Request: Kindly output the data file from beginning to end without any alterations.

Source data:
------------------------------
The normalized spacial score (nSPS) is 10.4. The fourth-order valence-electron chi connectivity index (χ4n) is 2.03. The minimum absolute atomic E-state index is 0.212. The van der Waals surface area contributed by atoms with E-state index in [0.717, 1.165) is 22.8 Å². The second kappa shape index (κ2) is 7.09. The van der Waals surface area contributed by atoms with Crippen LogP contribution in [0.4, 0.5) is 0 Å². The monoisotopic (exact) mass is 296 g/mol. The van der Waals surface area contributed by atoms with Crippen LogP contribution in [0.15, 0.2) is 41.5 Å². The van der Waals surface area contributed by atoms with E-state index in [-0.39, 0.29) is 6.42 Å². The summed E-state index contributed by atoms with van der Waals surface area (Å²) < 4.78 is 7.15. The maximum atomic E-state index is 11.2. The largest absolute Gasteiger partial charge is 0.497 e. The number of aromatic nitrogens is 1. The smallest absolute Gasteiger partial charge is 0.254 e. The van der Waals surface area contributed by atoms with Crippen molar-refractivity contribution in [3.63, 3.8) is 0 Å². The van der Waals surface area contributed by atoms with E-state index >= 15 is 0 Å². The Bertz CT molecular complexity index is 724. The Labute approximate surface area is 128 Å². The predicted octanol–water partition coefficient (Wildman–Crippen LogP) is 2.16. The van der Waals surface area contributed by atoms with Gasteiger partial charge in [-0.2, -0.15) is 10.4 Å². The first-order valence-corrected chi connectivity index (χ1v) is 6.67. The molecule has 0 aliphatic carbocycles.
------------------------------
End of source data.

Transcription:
The normalized spacial score (nSPS) is 10.4. The fourth-order valence-electron chi connectivity index (χ4n) is 2.03. The minimum absolute atomic E-state index is 0.212. The van der Waals surface area contributed by atoms with E-state index in [0.717, 1.165) is 22.8 Å². The second kappa shape index (κ2) is 7.09. The van der Waals surface area contributed by atoms with Crippen LogP contribution in [0.4, 0.5) is 0 Å². The monoisotopic (exact) mass is 296 g/mol. The van der Waals surface area contributed by atoms with Crippen LogP contribution in [0.15, 0.2) is 41.5 Å². The van der Waals surface area contributed by atoms with E-state index in [-0.39, 0.29) is 6.42 Å². The summed E-state index contributed by atoms with van der Waals surface area (Å²) < 4.78 is 7.15. The maximum atomic E-state index is 11.2. The largest absolute Gasteiger partial charge is 0.497 e. The number of aromatic nitrogens is 1. The smallest absolute Gasteiger partial charge is 0.254 e. The van der Waals surface area contributed by atoms with Crippen molar-refractivity contribution in [3.63, 3.8) is 0 Å². The van der Waals surface area contributed by atoms with E-state index >= 15 is 0 Å². The Bertz CT molecular complexity index is 724. The Labute approximate surface area is 128 Å². The predicted octanol–water partition coefficient (Wildman–Crippen LogP) is 2.16. The van der Waals surface area contributed by atoms with Gasteiger partial charge in [-0.2, -0.15) is 10.4 Å². The first-order valence-corrected chi connectivity index (χ1v) is 6.67. The molecule has 0 aliphatic carbocycles.